Theorem (??) derived in this MO-post from Schoenberg's theorem yeilds a "bipartite" characterization of metric spaces that admit an isometric embedding into a Hilbert space. This Theorem (??) implies the following necessary condition of bi-Lipschitz embeddability into a Hilbert space.

Theorem. If a metric space $X$ admits a bi-Lipschitz embedding to a Hilbert space, then there exists a positive real constant $L$ such that the inequality $$\sum_{i<j}d^2(x_i^+,x_j^+)+\sum_{i<j}d^2(x_i^-,x_j^-)\le L\cdot \sum_{i,j}d^2(x_i^+,x_j^-)\quad\quad\quad(*)$$holds for any points $x_1^+,\dots,x_n^+,x_1^-,\dots,x_n^-\in X$.

Remark. The inequality $(*)$ in Theorem is not sufficient for the existence of a bi-Lipschitz embeding of $X$ to a Hilbert space. Indeed, the triangle inequality implies that for every metric $d$ on set $X$ the metric $\sqrt{d}$ satisfies the inequality $(*)$ with $L=2$. It is known that the unit ball $(B,d)$ of the Banach space $c_0$ does not admit a uniform embedding into a Hilbert space. Then the metric space $(B,\sqrt{d})$ satisfies the inequality $(*)$ (with $L=2$ but admits no bi-Lipschitz embedding to a Hilbert space.

Problem 1. Is there any nice geometric condition (or inequality) which is necessary and sufficient for the existence of a bi-Lipschitz embedding of a given metric space to a Hilbert space?

Problem 2. Is there a positive $\varepsilon$ such that each metric space $X$ satifying the inequality $(*)$ for $L=1+\varepsilon$ admits a bi-Lipschitz embedding to a Hilbert space?

  • $\begingroup$ So, as in your previous post, if (*) holds with L=1 then it is also a sufficient condition? In other words, is $\epsilon = 0$ a trivial answer to problem 2? $\endgroup$ Commented Apr 17, 2018 at 20:36
  • $\begingroup$ @BehnamEsmayli Yes, so I am asking about positive $\varepsilon$. $\endgroup$ Commented Apr 18, 2018 at 4:05

2 Answers 2


Schoenberg's criterion can be extended to bi-Lipschtiz embeddings. This is Corollary 3.5 in:

N. Linial, E. London, Y. Rabinovich, The geometry of graphs and some of its algorithmic applications. Combinatorica 15 (1995), no. 2, 215–245. (Also available here.) (MathSciNet review.)

  • $\begingroup$ "can be extended"... is a vague statement, and in any case this is just one possible extension. This is a criterion for existence of a embedding with some bound on the distortion. $\endgroup$
    – YCor
    Commented Apr 13, 2018 at 14:56
  • $\begingroup$ @YCor Existence of an embedding with distortion $c\geq 1$ means existence of a bi-Lipschitz embedding $d(x,y)\geq |f(x)-f(y)|\geq c^{-1}d(x,y)$ into a Euclidean space. Corollary 3.5 provides a characterization in the case of finite metric spaces so it is a very good answer. $\endgroup$ Commented Apr 13, 2018 at 15:12
  • $\begingroup$ @PiotrHajlasz I didn't say it's not a good answer, but (1) it would be a much better answer if it did more than quickly quoting a corollary (2) I'm suggesting that it's not "the" extension but "an" extension of Schoenberg's result. $\endgroup$
    – YCor
    Commented Apr 13, 2018 at 15:40
  • 1
    $\begingroup$ @Manor-Mendel Thank your for your answer. I looked at Corollary 3.5 and see some resemblance with the inequality $(*)$. But Corollary 3.5 is more complicated comparing to Schoenberg characterization as instead of complex numbers $c_1,\dots,c_n$ it involves positive semidefinite matrices. Can this Corollary 3.5 reformulated in language of numbers $c_1,\dots,c_n$ (not matrices)? $\endgroup$ Commented Apr 13, 2018 at 16:24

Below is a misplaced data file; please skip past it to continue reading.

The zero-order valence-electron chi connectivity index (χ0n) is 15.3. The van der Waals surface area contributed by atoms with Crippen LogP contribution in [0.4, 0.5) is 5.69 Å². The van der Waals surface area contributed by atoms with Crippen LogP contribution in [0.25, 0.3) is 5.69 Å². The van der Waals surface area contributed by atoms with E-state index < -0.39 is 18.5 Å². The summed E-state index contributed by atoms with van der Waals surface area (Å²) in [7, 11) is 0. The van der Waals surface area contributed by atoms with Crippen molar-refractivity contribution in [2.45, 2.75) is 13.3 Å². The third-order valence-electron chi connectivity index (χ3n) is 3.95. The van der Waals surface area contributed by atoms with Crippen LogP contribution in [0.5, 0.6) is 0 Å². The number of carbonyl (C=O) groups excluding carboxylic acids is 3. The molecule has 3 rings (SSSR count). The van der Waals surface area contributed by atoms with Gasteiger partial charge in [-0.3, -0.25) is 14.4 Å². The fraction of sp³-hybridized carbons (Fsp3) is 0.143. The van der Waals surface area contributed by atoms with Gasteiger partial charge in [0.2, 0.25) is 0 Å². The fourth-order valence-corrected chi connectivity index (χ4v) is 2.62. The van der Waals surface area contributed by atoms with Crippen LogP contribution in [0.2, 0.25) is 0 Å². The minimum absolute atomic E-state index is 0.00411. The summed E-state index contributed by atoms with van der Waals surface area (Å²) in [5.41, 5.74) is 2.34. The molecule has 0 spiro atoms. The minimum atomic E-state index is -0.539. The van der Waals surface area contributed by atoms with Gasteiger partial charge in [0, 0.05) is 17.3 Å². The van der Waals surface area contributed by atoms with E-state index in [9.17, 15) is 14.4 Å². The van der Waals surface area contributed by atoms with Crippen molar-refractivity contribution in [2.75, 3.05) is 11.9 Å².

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    $\begingroup$ @TarasBanakh. You are of course totally right, I was carried away. I deleted the additional incorrect characterization (which is equivalent to () above, as you mentioned). Incidentally, I think () is called "Enflo's generalized roundness", and it holds for any metric space with $L=2$ $\endgroup$ Commented Apr 16, 2018 at 1:28

One such characterization follows from Theorem 3.3 in my paper

Chávez-Domínguez, Javier Alejandro. Lipschitz factorization through subsets of Hilbert space. J. Math. Anal. Appl. 418 (2014), no. 1, 344–356. https://doi.org/10.1016/j.jmaa.2014.04.001 (Also available here).

which more generally characterizes maps between metric spaces which admit a Lipschitz factorization through a subset of a Hilbert space. For the particular case of interest here, the statement is as follows:

For a metric space $X$ and a constant $C \ge 1$, the following are equivalent:

  1. $X$ admits a bi-Lipschitz embedding into a Hilbert space with distortion $C$.
  2. Whenever $x_1,\dotsc,x_m, x'_1,\dotsc,x'_m$ and $y_1,\dotsc,y_n, y'_1,\dotsc,y'_n$ are points in $X$ and $\mu_1,\dotsc,\mu_m, \lambda_1,\dotsc,\lambda_n$ are real numbers satisfying the condition that for all Lipschitz functions $f:X \to \mathbb{R}$ one has $$\sum_{i=1}^n \lambda_i^2|f(y_i)-f(y'_i)|^2 \le \sum_{j=1}^m \mu_j^2|f(x_j)-f(x'_j)|^2,$$ it follows that $$\sum_{i=1}^n \lambda_i^2d(y_i,y'_i)^2 \le C^2 \sum_{j=1}^m \mu_j^2d(x_j,x'_j)^2.$$
  • $\begingroup$ Thank you for you answer. Replacing the real numbers $\lambda_i$, $\mu_j$ by rational numbers, then integer numbers and finally units, one can simplify your condition to the case $\lambda_i=\mu_j=1$ for all $i,j$. $\endgroup$ Commented May 3, 2018 at 3:43
  • $\begingroup$ How to check your condition 2 even on simlpest examples of 4-element metric spaces? $\endgroup$ Commented May 3, 2018 at 4:01
  • $\begingroup$ Lemma 3.2 in the paper gives an alternative characterization of the assumption in condition 2, although it involves matrices which is something you did not want. And even using that characterization, I must say that checking the condition on particular examples seems hard. $\endgroup$ Commented May 7, 2018 at 12:58

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